laws of planetary motion

24 days of Books (1)

There are 24 days to Christmas and I thought I would do something a little bit different. So, everyday till Christmas I will post a book recommendation. It will be a math or math related book of course ^_^ Enjoy

First is Mathematical Principles of Natural Philosophy

Philosophiæ Naturalis Principia Mathematica (Latin for “Mathematical Principles of Natural Philosophy”), often referred to as simply the Principia, is a work in three books by Sir Isaac Newton, in Latin, first published 5 July 1687. The Principia states Newton’s laws of motion, forming the foundation of classical mechanics, also Newton’s law of universal gravitation, and a derivation of Kepler’s laws of planetary motion (which Kepler first obtained empirically). The Principia is “justly regarded as one of the most important works in the history of science”.

The French mathematical physicist Alexis Clairaut assessed it in 1747: “The famous book of mathematical Principles of natural Philosophy marked the epoch of a great revolution in physics. The method followed by its illustrious author Sir Newton … spread the light of mathematics on a science which up to then had remained in the darkness of conjectures and hypotheses.”

Level of mathematics: I would say a high level, this is basically calculus. 

Kepler is an iconic figure in the history of astronomy. He formulated three major laws of planetary motion which enabled Isaac Newton to devise the law of gravitation.

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“Johannes Kepler, one of the forefathers of modern astronomy (he determined the laws of planetary motion, which allowed Newton to determine his law of universal gravitation; Kant later called Kepler “the most acute thinker ever born”), wrote in 1603 that “philosophy, and therefore genuine astrology is a testimony of God’s works, and is therefore holy. It is by no means a frivolous thing.” Three years later, in 1606, he declared: “Somehow the images of celestial things are stamped upon the interior of the human being, by some hidden method of absorption … The character of the sky flowed into us at birth.”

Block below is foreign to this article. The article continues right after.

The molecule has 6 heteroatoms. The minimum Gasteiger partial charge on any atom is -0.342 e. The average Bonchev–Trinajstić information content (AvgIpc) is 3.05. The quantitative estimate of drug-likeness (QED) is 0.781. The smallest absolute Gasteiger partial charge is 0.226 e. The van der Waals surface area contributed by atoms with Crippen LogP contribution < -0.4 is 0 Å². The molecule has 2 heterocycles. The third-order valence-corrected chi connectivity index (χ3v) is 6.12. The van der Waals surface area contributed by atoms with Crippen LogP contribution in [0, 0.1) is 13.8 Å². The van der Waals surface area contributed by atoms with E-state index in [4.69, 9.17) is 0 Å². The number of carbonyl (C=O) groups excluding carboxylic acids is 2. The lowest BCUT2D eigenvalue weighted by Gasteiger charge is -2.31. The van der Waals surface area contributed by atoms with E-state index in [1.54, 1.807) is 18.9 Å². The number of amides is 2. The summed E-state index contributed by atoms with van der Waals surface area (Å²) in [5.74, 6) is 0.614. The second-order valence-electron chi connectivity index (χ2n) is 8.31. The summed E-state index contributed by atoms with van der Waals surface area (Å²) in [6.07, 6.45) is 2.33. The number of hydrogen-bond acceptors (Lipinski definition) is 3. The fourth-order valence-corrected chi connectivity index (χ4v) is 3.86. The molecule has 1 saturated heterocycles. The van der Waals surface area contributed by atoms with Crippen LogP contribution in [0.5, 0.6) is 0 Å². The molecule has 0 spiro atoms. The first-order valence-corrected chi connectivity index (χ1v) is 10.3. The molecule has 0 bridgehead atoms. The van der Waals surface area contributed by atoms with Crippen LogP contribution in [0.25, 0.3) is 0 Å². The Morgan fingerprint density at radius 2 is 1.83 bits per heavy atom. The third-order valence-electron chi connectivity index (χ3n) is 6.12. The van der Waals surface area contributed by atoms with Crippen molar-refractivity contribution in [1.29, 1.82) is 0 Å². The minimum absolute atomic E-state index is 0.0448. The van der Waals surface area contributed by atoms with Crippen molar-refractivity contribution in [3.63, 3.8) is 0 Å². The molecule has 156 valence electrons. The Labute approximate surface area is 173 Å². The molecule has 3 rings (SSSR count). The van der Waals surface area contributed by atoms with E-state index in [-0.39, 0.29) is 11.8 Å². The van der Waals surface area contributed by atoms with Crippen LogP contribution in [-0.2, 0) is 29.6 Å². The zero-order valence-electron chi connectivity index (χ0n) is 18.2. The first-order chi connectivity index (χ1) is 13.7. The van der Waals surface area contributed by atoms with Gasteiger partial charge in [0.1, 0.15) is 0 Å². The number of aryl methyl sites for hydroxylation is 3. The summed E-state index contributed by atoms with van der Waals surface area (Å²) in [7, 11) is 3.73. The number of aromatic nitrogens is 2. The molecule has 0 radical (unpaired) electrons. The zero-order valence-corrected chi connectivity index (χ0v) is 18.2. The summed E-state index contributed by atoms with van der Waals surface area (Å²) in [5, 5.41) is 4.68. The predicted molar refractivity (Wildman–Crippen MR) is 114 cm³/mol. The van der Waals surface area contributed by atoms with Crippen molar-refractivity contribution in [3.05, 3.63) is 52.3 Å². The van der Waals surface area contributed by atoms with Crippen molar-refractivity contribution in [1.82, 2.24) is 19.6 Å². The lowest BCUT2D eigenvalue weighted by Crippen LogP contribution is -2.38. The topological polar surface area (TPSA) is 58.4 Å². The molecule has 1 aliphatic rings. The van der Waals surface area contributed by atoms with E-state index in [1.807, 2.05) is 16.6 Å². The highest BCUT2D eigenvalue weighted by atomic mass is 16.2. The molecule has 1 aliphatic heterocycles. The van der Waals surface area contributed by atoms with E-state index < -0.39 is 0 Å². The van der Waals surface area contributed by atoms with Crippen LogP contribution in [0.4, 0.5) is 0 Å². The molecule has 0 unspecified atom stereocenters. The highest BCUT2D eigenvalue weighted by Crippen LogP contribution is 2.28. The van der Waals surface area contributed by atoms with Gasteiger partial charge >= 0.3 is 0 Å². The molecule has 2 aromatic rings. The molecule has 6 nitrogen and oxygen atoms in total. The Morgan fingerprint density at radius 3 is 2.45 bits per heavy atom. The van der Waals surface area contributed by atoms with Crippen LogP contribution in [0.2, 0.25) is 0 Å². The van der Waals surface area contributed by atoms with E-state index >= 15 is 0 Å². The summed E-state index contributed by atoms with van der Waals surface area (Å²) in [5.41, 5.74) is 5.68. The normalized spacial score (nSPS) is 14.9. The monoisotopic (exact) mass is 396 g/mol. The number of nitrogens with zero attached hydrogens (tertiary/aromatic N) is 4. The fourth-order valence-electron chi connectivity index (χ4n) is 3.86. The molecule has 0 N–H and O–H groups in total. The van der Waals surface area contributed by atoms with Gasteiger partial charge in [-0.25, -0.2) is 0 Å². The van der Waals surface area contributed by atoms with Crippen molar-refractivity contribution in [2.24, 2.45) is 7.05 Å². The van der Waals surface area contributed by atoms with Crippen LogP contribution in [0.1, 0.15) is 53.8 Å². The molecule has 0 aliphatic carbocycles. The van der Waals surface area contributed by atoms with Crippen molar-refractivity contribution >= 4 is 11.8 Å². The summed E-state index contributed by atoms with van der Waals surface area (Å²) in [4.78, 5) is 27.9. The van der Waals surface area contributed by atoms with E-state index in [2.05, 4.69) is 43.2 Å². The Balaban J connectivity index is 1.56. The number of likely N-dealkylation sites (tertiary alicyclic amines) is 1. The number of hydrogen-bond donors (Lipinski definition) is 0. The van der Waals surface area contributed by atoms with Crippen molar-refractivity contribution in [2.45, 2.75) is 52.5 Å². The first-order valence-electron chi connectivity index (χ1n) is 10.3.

Mars-Sized Exoplanet Discovered

An interesting method has revealed the mass of a small planet orbiting a faraway red dwarf star: Kepler-138.

The planet in question, Kepler-138b, had a known diameter and volume but getting mass is no simple task, especially for something that causes so little a tug on its host star.

Astronomers therefore decided to look at how the planet tugged on other planets.

Planetary orbits are extremely predictable. It’s how NASA can send a spacecraft all the way to Pluto, launching it on the correct trajectory almost a decade before it will even arrive.

It was discovered that two of the other planets around Kepler-138 had orbits that were somehow off by an hour.

Bingo. By observing how much their orbits shifted SETI Institute astronomers were able to decipher the force of gravity the small planet was exerting upon its neighbors.

The force of gravity can then be put in these terms: 

Fg=G(M1M2)/r2

With the important parts being r, G and the two masses. G is just a constant. r is known thanks to Kepler’s third law of planetary motion. The mass of each of the two larger planets was known already (larger exoplanets are easier to observe and work with).

With this equation, force of gravity becomes dependent on two things: distance and mass.

As any grade school student can tell you, if you have an equation and you need to solve for x, you just move x to one side (or in this case one of the “M”s). This is all they did here and it resulted in a groundbreaking, beautiful discovery.

What we now know is that this planet is rocky and likely shares some fundamental similarities to Mars.

(Image credit: Danielle Futselaar)